Kojak was pronounced dead at the hospital. The medical examiner, Dr. Wayne Wilson, testified that the victim died of four perforating gunshot wounds: one in and out of his right shoulder; two in and out of his right chest; and one in the lower left side of his back. All entered through the back and exited through the front of the body. The gunshots to the right chest broke the right first, third and fifth ribs, and passed through the right lung. These wounds caused the right lung to collapse and a large amount of blood to accumulate in the right chest cavity. The gunshot to the left lower back perforated the left kidney and renal artery, and the muscle below the seventh rib. It, too, caused a large amount of bleeding into the abdominal cavity. The medical examiner opined that the victim may have been slightly bent over when the bullet in the left lower back entered his body. He was not shot at close range. The muzzle of the gun was no less than eighteen inches to two feet from the victim when the shots were fired. The medical examiner could not determine the farthest distance between the muzzle of the gun and the victim when the shots were fired.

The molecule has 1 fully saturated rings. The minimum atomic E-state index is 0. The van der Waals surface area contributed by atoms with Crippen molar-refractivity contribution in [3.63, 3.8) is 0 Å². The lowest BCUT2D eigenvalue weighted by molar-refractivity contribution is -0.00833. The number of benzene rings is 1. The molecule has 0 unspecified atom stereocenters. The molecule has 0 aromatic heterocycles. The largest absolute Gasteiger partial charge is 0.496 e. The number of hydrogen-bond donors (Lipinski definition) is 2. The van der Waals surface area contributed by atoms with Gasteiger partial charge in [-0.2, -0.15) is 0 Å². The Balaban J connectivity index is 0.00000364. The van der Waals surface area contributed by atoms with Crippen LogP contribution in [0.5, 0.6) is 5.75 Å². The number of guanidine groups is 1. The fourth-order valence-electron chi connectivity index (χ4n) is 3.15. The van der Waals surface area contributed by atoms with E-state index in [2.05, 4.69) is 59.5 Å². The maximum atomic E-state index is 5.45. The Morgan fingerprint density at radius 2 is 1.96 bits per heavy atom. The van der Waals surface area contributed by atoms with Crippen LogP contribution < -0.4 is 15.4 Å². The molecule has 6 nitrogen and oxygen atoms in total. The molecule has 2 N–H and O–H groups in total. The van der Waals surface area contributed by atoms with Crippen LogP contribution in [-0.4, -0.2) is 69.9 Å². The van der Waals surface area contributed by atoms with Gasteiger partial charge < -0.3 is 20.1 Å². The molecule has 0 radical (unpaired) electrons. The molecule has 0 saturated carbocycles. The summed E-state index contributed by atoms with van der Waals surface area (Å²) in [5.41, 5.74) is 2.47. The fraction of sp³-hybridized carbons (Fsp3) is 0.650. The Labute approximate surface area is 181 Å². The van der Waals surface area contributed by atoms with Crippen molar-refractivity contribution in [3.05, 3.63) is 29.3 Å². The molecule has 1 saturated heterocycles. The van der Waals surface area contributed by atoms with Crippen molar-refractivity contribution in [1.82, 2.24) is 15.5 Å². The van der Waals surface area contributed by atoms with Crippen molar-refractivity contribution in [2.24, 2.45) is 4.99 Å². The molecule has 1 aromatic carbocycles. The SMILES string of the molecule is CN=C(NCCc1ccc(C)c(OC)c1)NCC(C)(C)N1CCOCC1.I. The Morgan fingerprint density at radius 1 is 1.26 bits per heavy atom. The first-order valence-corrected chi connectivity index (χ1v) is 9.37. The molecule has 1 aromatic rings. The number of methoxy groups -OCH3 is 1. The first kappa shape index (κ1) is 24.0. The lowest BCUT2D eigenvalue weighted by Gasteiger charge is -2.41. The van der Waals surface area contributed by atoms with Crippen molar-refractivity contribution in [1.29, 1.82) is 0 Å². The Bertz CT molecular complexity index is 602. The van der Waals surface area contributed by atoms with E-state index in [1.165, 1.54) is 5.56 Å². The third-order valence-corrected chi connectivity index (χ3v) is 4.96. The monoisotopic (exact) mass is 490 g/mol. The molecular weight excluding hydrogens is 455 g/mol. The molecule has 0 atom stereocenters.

Detectives at the crime scene were able to determine that six shots were fired. Two shots were fired into the victim's truck from the passenger side of defendant's vehicle. None of those shots struck the victim. The other four shots struck the victim in the back as he left the area of his truck and tried to flee in the direction of Bomber Caldwell's shop. Ballistic examination of the bullets confirmed that all of the shots were fired from a single gun.
The crime scene observations of the detectives confirmed Lester's July 14 and August 6 statements and his grand jury testimony, except that Lester stated at one time that defendant fired at Kojak from the driver's side of the truck. In his statements and in his grand jury testimony, Lester also stated that Kojak and defendant left the shop together and that he saw defendant fire at least six shots. He also testified that he observed defendant walk calmly across the street, enter a black sport car, and slowly drive away from the scene. He also provided detectives with a partial license plate number. Neither the car nor the gun were ever located.
At trial, Lester was less forthcoming. He testified that Kojak was in Bomber's shop and that he saw defendant enter the shop. He testified that he did not hear defendant state that Kojak and he needed to talk. He related that both left the shop but not together. Lester testified that he did not see the two men meet until they were further down the street and close to the victim's truck. He did identify defendant, however, as the shooter. As a result of the inconsistencies in Lester's testimony, after a Gross*fn2 hearing, the trial judge permitted several portions of Lester's July and August statements to be introduced in evidence.